Steve Morse: I first heard Jerry with The Flock on vinyl. He sounded amazing, with a definite wild side to his sound, not a sweet violin sound at all, but with intentional harmonics. When I saw him with Mahavishnu, I thought it was the most perfect combination: his rock edge with John’s jazz-rock angularity. Jerry was a little mysterious to me, since sometimes he wouldn’t be smiling onstage. So, years later, I finally got to meet him with the possibility of us working together. I had no idea what he was like as a person. It turns out that he is genuinely warm, gregarious, and incredibly funny with the ability to improvise a solo or a joke to fit any situation. He plays just like a shredding guitarist. In fact, he is so much like a guitarist that many people say they can’t tell if his solos are coming from a guitar or violin. He is so fluid and confident as a soloist, that he still inspires me with his solos on stage.
Herbie Hancock: John introduced a virtuosity to guitar playing, that had not really existed to that extent before. I think it was the influence of the Indian music and the ragas and the different rhythms and techniques that came primarily from India and that part of the world.
David Balakrishnan: I first heard both Jerry Goodman and Jean-Luc Ponty before either were in the Mahavishnu Orchestra, back in my high school days in the late sixties/early seventies. My friends and I had a band called Moonfleet – what can I say? We modeled it after the popular classical-rock groups of the day, like Yes and Emerson Lake & Palmer. I had already started playing rock violin, which back then was almost unheard of, and in fact, by then I had also already heard Jerry Goodman through his recordings with a group called The Flock. He was a big reason that I started playing rock violin. Back when I was in 10th grade or so, I saw a picture of him on the back of the first Flock LP. He had really long hair that he was waving around wildly as he was playing, and I thought that was so unbelievably cool. Plus of course, he was already an amazing player and I was especially affected by the way he was able to sound like a great rock guitarist on the violin, which woke me up to the fact that even though the violin was so strongly associated with the square music of my parent’s generation, in essence, it was what the early rock guitarists were trying to sound like when using loud amplification to produce sustain. It also seemed to elicit more attention from girls, certainly more than playing Mozart did, and this was an area I needed all the help I could get.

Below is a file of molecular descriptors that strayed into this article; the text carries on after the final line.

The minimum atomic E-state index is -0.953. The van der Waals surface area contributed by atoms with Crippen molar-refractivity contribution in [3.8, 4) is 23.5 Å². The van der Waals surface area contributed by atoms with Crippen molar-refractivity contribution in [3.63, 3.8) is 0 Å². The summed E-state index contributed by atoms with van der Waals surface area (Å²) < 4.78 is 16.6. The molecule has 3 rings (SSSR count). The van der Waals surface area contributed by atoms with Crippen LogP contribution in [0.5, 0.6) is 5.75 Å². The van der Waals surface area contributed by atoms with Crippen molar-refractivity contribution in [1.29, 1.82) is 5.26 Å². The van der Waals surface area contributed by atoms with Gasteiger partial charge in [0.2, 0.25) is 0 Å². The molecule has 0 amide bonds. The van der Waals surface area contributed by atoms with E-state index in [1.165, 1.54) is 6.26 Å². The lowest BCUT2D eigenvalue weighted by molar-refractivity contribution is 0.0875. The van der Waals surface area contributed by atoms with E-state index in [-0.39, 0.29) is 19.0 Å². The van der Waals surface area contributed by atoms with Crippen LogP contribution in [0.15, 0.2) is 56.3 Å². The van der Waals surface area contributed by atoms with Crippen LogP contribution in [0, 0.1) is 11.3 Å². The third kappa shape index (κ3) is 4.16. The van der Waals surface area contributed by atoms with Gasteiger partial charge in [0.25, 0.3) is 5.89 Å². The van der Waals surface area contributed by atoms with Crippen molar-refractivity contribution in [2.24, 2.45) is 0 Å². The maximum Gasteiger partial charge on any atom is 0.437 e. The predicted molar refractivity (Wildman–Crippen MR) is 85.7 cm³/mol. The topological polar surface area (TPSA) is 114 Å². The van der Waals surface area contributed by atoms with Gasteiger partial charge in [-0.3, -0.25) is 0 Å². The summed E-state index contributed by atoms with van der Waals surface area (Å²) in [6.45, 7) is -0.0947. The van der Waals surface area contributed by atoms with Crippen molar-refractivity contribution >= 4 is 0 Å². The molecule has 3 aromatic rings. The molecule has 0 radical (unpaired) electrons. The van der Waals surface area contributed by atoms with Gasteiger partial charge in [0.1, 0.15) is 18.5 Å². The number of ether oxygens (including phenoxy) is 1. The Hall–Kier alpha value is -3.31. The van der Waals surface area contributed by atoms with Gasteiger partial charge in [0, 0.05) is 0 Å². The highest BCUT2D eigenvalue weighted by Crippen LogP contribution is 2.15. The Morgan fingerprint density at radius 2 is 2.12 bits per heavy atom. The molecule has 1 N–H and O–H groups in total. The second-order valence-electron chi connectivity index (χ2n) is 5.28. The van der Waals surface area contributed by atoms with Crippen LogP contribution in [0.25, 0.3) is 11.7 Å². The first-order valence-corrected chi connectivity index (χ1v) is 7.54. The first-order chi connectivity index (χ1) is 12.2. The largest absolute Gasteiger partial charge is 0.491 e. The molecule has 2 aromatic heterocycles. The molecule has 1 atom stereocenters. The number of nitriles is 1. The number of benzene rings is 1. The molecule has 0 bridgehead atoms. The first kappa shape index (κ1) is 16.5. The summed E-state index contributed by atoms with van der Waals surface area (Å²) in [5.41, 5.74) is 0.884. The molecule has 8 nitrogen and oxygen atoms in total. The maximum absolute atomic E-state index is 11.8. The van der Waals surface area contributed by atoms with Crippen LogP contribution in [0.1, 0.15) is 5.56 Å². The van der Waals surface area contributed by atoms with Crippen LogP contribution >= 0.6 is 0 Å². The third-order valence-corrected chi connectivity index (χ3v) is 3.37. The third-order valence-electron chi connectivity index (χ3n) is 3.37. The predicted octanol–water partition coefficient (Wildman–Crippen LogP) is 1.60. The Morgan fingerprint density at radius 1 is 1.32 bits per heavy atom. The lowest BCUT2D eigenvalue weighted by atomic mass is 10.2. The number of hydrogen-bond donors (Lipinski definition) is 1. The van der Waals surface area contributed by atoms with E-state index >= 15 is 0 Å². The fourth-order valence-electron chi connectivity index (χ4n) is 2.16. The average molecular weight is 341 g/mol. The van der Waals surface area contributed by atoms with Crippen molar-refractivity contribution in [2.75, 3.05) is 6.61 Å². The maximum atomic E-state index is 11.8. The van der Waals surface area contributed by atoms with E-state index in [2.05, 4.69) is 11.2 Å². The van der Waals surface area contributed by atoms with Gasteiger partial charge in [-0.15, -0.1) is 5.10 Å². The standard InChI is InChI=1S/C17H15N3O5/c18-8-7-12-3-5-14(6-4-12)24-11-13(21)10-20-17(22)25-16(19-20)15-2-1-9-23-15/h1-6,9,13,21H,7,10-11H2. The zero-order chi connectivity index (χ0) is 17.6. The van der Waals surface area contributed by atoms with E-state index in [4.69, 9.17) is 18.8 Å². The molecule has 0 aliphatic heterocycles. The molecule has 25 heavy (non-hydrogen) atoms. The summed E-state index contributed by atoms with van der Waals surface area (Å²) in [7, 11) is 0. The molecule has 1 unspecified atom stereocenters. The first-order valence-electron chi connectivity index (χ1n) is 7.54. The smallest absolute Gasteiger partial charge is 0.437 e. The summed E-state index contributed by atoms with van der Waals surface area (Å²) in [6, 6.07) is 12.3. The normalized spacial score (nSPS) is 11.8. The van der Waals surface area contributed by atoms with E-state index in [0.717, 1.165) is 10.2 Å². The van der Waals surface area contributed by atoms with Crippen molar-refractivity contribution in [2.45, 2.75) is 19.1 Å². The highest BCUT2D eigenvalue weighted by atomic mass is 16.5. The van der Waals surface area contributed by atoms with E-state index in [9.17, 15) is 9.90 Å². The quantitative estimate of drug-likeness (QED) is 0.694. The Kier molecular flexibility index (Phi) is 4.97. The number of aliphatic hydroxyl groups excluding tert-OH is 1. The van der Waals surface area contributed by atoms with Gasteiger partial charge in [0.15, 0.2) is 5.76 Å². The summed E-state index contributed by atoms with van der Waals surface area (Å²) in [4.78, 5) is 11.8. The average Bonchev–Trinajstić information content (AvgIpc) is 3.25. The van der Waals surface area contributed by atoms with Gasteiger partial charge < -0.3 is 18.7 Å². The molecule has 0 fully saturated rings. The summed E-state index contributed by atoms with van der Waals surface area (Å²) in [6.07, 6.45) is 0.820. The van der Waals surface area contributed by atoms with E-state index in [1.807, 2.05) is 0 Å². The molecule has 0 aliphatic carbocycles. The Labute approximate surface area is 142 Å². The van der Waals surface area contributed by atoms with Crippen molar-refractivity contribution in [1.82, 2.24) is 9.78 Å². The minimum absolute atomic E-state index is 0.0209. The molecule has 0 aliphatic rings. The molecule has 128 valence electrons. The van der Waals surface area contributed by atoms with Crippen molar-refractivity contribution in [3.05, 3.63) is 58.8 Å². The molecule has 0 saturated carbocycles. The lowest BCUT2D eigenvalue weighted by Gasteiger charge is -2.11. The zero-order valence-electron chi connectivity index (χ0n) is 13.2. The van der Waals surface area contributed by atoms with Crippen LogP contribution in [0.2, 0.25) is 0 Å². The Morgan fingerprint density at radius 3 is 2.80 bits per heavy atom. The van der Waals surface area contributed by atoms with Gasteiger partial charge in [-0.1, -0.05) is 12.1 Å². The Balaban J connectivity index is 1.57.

Steve Howe: Being English, I think I own a bit of John McLaughlin. Perhaps, it would be better to say we adopted him. There are only so many musicians in England that you can really look up to like that. For me, it is John McLaughlin and Albert Lee.
Darol Anger: With the advent of the Mahavishnu Orchestra, the return of the violin to mainstream contemporary music began in earnest. Jerry Goodman, Jean-Luc Ponty, and others such as Richard Greene and Don Harris started a wave which is beginning to crest 30 years later. Goodman really opened the way to an integrated approach using the Western European stylistic legacy of the violin in a rock and jazz context. In this way, he can be compared to Joe Venuti and Stephane Grappelli, who also incorporated a European violin style to craft a personal violin sound, in contrast to Stuff Smith or Jean-Luc Ponty, who attained their signature styles by discarding standard “violinistic” ideas of tone and phrasing and incorporating horn or fiddle sounds. At any rate, Jerry Goodman got the violin in front of a large number of people who might never have imagined that that instrument was capable of that kind of power, and helped start a revival of interest in the instrument among modern musicians, that continues to expand today.
Carlos Santana: I like the John McLaughlin that plays with Miles on Jack Johnson. That’s the one with the wah wah that plays through a Marshall with a Fender guitar. I know sometimes John may get uncomfortable when I say that. There are many facets to John McLaughlin, but I still like the one that was hanging around with Miles. Miles brought something out of him that was so freaking funky that it scared the hell out of Jimi Hendrix [laughs].